“The solution becomes not just individual support but one that creates stronger institutions and a more resilient industry. Resiliency is the antidote to burnout,” said Cowling, arguing for health care leaders to reframe burnout and their role in what must be done to address it.

Taking Action as an Industry

Some systems and hospitals in Texas are already taking steps to address burnout. Texas Health Presbyterian Hospital Denton is creating a culture where burnout is understood as a potential root cause of adverse patient events, and all physicians and hospital employees are encouraged and supported to acknowledge the signs and symptoms of burnout and to ask for help. Timothy Harris, M.D., chief medical officer, and Melissa Winans, MSN, NEA-BC, chief nursing officer, are co-leading organizational programs that proactively address caregiver burnout so that it doesn’t manifest in apathy, dysfunction or, worse, patient harm.


Harris

Winans
“Hospital leaders need to recognize the emotional toll of taking care of other human beings and the consequences thereof,” said Harris.

Through his and Winans’ work, Texas Health Denton is encouraging physicians and staff to care for themselves and for each other by encouraging them to recognize when their capacity for work is reaching its limit and to ask for help from their co-workers and peers. While it sounds straightforward, explained Harris, for physicians who are highly intelligent, high functioning, capable individuals, it can be very hard to admit vulnerability and to ask for that help.

One of the hospital’s programs is Schwartz Rounds®, an initiative of the Schwartz Center for Compassionate Healthcare, a Boston-based nonprofit organization with a mission to nurture compassion in health care. Schwartz Rounds are being used in more than 440 health care organizations across the U.S., Canada, Australia, New Zealand, the United Kingdom and Ireland.

THE ACTION COLLABORATIVE ON CLINICIAN WELL-BEING AND RESILIENCE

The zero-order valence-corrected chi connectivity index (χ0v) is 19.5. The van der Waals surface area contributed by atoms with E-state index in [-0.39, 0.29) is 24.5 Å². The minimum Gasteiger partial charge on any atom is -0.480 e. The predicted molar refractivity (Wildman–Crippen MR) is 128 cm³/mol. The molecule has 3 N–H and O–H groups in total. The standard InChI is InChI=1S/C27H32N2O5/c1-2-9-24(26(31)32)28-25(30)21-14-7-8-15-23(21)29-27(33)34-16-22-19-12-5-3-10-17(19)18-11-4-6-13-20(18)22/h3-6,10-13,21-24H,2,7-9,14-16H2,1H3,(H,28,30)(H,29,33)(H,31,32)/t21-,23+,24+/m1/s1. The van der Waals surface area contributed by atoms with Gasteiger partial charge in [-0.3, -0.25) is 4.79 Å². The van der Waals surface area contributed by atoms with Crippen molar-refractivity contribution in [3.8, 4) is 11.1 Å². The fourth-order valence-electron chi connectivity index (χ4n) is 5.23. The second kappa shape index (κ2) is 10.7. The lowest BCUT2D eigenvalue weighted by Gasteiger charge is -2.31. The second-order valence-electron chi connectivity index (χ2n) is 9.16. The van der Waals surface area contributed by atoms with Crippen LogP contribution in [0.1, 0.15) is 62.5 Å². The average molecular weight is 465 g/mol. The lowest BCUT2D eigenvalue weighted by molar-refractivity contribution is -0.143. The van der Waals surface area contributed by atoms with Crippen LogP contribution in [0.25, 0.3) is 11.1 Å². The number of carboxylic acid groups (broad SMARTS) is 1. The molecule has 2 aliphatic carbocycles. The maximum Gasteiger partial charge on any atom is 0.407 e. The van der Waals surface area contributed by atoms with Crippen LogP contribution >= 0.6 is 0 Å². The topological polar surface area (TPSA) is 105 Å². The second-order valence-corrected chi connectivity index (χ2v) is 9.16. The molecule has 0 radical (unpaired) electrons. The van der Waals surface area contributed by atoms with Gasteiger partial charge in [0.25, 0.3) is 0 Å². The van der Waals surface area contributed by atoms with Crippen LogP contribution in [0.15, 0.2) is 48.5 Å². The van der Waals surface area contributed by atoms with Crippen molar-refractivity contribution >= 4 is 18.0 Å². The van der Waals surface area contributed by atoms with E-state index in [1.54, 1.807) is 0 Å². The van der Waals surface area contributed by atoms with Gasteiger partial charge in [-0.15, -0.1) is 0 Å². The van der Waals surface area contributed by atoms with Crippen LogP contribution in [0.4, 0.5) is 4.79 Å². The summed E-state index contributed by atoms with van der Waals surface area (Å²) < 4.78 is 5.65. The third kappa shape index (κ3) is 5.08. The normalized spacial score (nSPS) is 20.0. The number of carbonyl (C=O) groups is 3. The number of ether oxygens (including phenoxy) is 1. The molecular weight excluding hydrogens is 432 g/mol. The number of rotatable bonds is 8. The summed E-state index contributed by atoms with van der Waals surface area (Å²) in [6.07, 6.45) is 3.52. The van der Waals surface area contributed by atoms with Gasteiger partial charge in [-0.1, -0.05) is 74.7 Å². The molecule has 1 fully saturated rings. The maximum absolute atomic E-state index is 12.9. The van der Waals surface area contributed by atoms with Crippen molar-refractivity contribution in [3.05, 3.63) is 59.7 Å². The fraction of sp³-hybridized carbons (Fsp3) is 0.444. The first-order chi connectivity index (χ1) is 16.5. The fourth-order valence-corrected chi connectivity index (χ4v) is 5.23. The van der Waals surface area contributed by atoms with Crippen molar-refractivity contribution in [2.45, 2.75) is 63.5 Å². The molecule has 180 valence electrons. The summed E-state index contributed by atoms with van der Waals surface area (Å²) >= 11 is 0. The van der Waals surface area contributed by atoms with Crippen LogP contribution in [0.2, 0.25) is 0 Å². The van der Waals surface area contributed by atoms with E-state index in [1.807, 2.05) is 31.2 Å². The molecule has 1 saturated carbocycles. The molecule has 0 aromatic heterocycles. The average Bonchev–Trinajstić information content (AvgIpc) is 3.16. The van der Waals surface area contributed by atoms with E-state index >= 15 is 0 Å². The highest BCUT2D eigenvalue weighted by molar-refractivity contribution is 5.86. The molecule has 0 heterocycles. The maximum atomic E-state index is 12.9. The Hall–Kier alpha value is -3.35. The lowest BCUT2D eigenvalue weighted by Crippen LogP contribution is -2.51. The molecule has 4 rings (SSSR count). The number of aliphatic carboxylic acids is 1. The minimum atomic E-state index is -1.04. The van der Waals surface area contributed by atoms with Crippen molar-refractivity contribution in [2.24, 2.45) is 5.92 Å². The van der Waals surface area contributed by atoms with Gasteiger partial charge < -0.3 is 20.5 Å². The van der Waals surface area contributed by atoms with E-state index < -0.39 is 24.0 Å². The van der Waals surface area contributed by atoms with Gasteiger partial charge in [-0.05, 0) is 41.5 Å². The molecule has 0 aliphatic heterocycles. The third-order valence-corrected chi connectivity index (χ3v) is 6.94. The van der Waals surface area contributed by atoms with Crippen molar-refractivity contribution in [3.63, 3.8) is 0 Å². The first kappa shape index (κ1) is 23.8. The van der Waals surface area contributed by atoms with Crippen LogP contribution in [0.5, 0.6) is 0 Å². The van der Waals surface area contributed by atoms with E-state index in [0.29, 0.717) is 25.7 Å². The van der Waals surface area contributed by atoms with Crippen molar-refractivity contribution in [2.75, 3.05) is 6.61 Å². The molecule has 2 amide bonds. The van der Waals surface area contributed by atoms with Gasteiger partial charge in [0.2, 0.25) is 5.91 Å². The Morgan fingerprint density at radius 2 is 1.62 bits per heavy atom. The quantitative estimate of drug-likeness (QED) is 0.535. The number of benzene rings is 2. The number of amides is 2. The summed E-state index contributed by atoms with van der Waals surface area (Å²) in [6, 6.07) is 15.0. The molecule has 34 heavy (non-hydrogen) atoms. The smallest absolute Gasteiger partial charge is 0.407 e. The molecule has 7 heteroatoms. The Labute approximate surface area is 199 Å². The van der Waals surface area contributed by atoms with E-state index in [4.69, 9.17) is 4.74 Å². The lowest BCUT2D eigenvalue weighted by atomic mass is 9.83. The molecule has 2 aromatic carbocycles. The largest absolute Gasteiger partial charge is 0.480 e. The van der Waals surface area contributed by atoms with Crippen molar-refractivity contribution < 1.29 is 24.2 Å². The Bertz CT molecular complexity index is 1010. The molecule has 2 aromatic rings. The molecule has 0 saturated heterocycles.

At the national level, the industry is beginning to step up to the challenge of burnout. In 2017, the National Academy of Medicine launched the Action Collaborative on Clinician Well-Being and Resilience, a network of more than 60 organizations, including the American Hospital Association, committed to reversing trends in clinician burnout.

The Collaborative has three goals:

1. Raise the visibility of clinician anxiety, burnout, depression, stress and suicide.
2. Improve baseline understanding of challenges to clinician well-being.
3. Advance evidence-based, multidisciplinary solutions to improve patient care by caring for the caregiver.

Through Schwartz Rounds®, Texas Health Denton offers health care providers a regularly scheduled time to openly and honestly discuss social and emotional issues they face in caring for patients and families. In contrast to traditional medical rounds, the focus is on the human dimension of medicine, rather than the clinical.

Texas Health Denton’s chaplain convenes the monthly meetings, at which an interdisciplinary group of hospital staff discuss a real patient case that can contribute to workplace-related stress or individual employee burnout. The goal, according to Harris, is to discuss the case in a confidential, deidentified way but to elicit emotions and have a frank conversation.

Since 2012 the average U.S. hospital TURNED OVER more than 80 PERCENT OF ITS NURSE WORKFORCE with turnover costs approaching $9 billion.

SOURCE: THE NATIONAL TASKFORCE ON HUMANITY IN HEALTHCARE